I always wondered how monks are able to abstain from certain physical activities.
Not only did I question their ability to abstain from sex, but I also questioned their unconditional happiness which contradicts what most of us are used to—meaning our happiness is quite dependent on certain desires and needs, and without these needs fulfilled, we can become miserable.
My 21-day retreat last year in India has helped me gain a better perspective on this matter.
My retreat was conducted in the woods, away from society. I had no means of communication or any other distractions. The retreat consisted of Buddhist studies and daily meditations. In the Vipassana course, the males and females were even separated—at one point, I almost forgot that the species of men exists in the world.
I came to notice that our surroundings, and our minds, play a major role in our sexual and emotional indulgence.
First, my surrounding was pure. Second, the studies I took were focused on training the mind—therefore, my mind wasn’t focused on the physical realm. To put it differently, for 21 days (and even for a few months later), my physical needs no longer registered, and I could understand how monks actually master the art of non-desire.
I also understood another essential notion: the fact that I was away from sexual and emotional indulgence was itself happiness.
In one of his interviews with Piers Morgan in 2012, the Dalai Lama was asked about sex. It happened that I watched this interview a few months after my retreat. My fascination with this interview sprang from the fact I could relate to the Dalai Lama’s answer and link it with my own experience. I have ascertained that temptation and desire do, in reality, imbue emotional instability.
Morgan asked the Dalai Lama if it’s difficult to subscribe to a vow of celibacy. The Dalai Lama ascertained that it’s not, especially when monks observe people with families. He laughed and said that when he visits married friends, many times along the years, he’s noticed that the wife has sometimes been replaced by the second visit.
He stated that divorce hurt children and the couple. Marriages have a lot of emotional and mental ups and downs, so compared to a monk’s celibate life, the Dalai Lama considers himself more steady and with a few more advantages.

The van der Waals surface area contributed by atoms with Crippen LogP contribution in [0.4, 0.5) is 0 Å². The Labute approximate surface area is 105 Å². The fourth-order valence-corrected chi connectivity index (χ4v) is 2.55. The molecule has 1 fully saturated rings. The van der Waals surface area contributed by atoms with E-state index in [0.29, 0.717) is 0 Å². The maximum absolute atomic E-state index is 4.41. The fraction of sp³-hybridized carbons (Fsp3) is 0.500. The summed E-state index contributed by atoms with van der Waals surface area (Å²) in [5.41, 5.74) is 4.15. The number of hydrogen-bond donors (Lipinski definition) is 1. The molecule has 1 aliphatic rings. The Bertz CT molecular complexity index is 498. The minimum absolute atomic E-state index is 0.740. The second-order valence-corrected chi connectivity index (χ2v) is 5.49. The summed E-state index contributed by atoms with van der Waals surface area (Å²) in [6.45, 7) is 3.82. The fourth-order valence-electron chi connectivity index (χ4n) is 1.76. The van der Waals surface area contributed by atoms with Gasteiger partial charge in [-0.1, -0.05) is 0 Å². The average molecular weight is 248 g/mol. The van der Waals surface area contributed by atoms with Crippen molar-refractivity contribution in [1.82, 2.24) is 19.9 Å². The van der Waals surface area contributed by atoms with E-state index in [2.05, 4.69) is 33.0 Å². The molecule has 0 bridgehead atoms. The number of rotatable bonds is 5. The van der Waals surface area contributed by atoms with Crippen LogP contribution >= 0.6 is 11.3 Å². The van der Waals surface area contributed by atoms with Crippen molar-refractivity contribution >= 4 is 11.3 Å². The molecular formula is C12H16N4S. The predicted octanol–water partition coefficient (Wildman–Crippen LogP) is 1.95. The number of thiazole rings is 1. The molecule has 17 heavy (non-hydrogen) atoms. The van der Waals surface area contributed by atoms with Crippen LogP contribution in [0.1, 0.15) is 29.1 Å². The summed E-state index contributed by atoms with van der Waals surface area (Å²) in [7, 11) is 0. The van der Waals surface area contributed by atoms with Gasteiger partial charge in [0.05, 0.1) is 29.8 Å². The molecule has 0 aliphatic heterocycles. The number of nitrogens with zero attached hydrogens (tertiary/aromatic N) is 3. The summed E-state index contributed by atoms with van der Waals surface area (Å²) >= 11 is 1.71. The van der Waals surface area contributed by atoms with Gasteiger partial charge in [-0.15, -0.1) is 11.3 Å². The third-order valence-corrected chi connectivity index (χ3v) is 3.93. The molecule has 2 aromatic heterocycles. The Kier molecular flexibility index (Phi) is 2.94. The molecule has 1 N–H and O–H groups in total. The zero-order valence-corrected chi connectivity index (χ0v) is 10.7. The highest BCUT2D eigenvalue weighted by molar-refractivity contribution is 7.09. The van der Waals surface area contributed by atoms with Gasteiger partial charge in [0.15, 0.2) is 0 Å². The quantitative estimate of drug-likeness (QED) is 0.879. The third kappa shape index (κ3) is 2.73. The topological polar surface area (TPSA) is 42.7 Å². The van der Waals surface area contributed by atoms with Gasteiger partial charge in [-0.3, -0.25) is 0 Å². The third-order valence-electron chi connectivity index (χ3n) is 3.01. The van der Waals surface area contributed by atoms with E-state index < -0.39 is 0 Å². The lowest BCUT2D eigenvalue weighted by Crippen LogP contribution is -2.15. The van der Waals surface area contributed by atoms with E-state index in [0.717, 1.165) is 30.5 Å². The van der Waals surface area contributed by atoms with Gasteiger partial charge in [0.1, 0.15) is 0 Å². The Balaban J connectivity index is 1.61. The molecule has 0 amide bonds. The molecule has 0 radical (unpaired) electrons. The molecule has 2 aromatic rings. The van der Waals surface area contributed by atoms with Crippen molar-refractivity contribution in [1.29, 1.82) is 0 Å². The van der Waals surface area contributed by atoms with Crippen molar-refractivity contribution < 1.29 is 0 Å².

Piers Morgan asks: “Do you ever feel temptation when you see a woman?”
Watching this interview was funny and awakening simultaneously. The Dalai Lama refers to a reality that we refuse (or are perhaps too blind) to see. In other words, he sees the bigger image and declares the problems that ensue from having sex.
In another interview, the Dalai Lama explains:
“In marriage, there is a short period of sexual satisfaction, but there are many ups and downs. Monks or nuns have been trained to master their desires, so there is much less ups and downs. Monks, nuns, naturally as human beings have desires for sex—it is biological. But then, those who marry always have trouble. So, that is the consolation—we miss something, but at the same time, we live better lives. More independence, more freedom.”
Sex is obviously not the problem—temptation is.
Buddhists perceive sex as suffering, since the urge to have it comes from desire (dukkha). And desire leads to suffering. Also, if sex was good, we might want more of it—which itself leads to greed and attachment (another root of human suffering). Eventually, we end up being controlled by temptation.
We all know that everything that revolves around the idea of a “relationship” that involves two people is associated with complications—even the Dalai Lama admitted occasionally feeling a slight temptation when he sees a woman.
Now, we don’t have to remain single or shave our heads and wear robes to eradicate the suffering that desire inspires. Even leading a celibate life like them in our modern society is somehow arduous (unless we choose to). Moreover, just as the world needs people like monks, it also needs people like us who choose to marry and reproduce (or else, the human species wouldn’t have extended).
And unlike monks, we may not have the chance to be exclusively trained to deal with our desires, but nonetheless, we can still find the balance I have experienced after my retreats.
After my retreat in India, I’ve realized that we have the ability to master wanting sex, instead of desiring it. The secret is to simply enjoy it in the present moment and realize its impermanent nature, without building any future expectations around it. If experienced carefully, love and sex can bring us happiness instead of suffering.
With awareness, I’ve learned more about my desires and temptations, and I’m learning to take control of them. The truth is, we can still have sex without being attached to having more of it. We can fantasize about someone without being attached to the results.
From my own experience, meditation is the tool that has helped me find the balance within my mind. It has taught me to cast awareness on my own desires and thus, become their master.
That said, we can try meditation or we can take retreats once a year or find a calm place to work on our own emotional issues. Also, we can reflect on the suffering that ensues from our own sexual and emotional experiences. We can take note of what’s harming us and work on eradicating it.
Relationships and sex can bring us abundant happiness if we deal with them with awareness, inner knowledge, and detachment.
Author: Elyane Youssef
Images: Flickr/Christopher Michel
Editor: Yoli Ramazzina